Whether you live alone or are taking care of a loved one, making your home
a safe place to live is always a priority. This is especially important
for seniors, who need to be extra mindful of safety concerns that may
be lurking in their homes. Jennifer Brandon, PT MPT GCS, rehab manager
at Hoag Orthopedic Institute, provides her expert insight to ensure seniors
are staying safe.
- What are the biggest safety concerns for seniors living at home?
Safety hazards are often “hidden” in basic household items
such as furniture, rugs or pets. Everyday activities like answering the
phone or walking to the bathroom have an increased fall risk when rushing.
Many medications that seniors take have side effects and can make one
dizzy when first getting out of be in the morning. Finally, as we age,
there are physical changes such as diminished vision or changes in posture
that can impact balance.
- What suggestions can you offer for seniors wanting to stay at home as long
as possible? How can they mitigate these safety concerns?
First and foremost, it is important for seniors to have a strong social
network of friends, family or neighbors – daily contact with someone
creates a support system in times of need. Often, older adults don’t
want to ask for assistance as they “don’t want to be burden”
but they should not hesitate to ask for support or help when needed. Look
for local agencies or senior centers which offer a variety of services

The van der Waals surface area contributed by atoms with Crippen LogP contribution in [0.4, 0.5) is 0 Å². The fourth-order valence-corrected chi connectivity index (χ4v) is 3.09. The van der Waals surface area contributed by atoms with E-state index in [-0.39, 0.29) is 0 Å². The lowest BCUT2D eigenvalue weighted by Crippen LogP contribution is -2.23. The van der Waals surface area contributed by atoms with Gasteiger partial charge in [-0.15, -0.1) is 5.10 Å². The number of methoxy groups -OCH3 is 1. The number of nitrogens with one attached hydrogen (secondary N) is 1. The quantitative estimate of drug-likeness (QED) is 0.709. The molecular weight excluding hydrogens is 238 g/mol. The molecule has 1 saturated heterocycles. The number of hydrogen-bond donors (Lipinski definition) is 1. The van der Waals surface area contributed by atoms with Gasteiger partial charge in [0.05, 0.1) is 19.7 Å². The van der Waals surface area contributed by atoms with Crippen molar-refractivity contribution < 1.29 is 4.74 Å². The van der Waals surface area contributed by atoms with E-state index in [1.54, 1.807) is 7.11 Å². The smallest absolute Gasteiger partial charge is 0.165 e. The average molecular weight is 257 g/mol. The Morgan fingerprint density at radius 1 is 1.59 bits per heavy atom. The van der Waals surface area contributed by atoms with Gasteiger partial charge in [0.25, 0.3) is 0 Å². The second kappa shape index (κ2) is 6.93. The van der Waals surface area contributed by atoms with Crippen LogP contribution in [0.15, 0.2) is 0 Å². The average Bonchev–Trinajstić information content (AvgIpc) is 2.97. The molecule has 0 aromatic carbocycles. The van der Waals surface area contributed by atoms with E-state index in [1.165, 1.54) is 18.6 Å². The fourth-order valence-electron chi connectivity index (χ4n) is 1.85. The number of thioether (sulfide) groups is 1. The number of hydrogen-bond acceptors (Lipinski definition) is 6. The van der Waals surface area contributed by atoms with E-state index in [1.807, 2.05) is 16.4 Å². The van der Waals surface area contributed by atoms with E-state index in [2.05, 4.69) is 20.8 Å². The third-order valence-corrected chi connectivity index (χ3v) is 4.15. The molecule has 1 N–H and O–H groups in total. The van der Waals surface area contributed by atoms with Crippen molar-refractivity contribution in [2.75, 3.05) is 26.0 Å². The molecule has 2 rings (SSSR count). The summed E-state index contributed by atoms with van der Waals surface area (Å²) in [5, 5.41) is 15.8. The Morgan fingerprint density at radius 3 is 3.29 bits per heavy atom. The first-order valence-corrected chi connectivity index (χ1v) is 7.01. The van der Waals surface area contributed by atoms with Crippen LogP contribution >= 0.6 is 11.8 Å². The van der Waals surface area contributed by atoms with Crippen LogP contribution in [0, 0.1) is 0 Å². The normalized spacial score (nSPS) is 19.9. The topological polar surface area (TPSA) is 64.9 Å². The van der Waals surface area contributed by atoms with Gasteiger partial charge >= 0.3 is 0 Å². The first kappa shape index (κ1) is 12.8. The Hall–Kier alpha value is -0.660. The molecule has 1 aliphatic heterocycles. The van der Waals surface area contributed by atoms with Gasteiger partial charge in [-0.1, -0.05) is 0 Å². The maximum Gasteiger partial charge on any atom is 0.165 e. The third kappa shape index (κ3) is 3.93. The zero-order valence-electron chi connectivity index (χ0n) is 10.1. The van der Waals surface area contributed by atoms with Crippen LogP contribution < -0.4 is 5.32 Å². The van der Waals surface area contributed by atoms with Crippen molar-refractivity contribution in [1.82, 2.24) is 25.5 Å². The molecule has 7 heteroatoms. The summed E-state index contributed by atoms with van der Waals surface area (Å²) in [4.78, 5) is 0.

such as transportation, repairs, and errands – my mother’s
set up her Christmas tree. Secondly, BE ACTIVE!! Daily activity or exercise
keeps your muscles strong to maintain balance and prevent falls. In addition,
group classes not only provide activity and social interaction; they keep
the mind healthy too.
- What else should seniors know about staying safe at home?
It usually only requires simple changes to make the home a safe environment.
Consider removing throw rugs or securing the edges and removing clutter
such as cords from the floor. It is important to have good lighting throughout
the home and a nightlight near the bedside or in the bathroom to avoid
tip hazards. A seat in the shower or grab bars increases safety in the
bathroom. Home Safety Checklists can be found on-line for additional suggestions.
A history of falls or frequent “near falls” is often a sign
of balance issues – ask your primary care physician to refer you
to physical therapy for a balance assessment or program.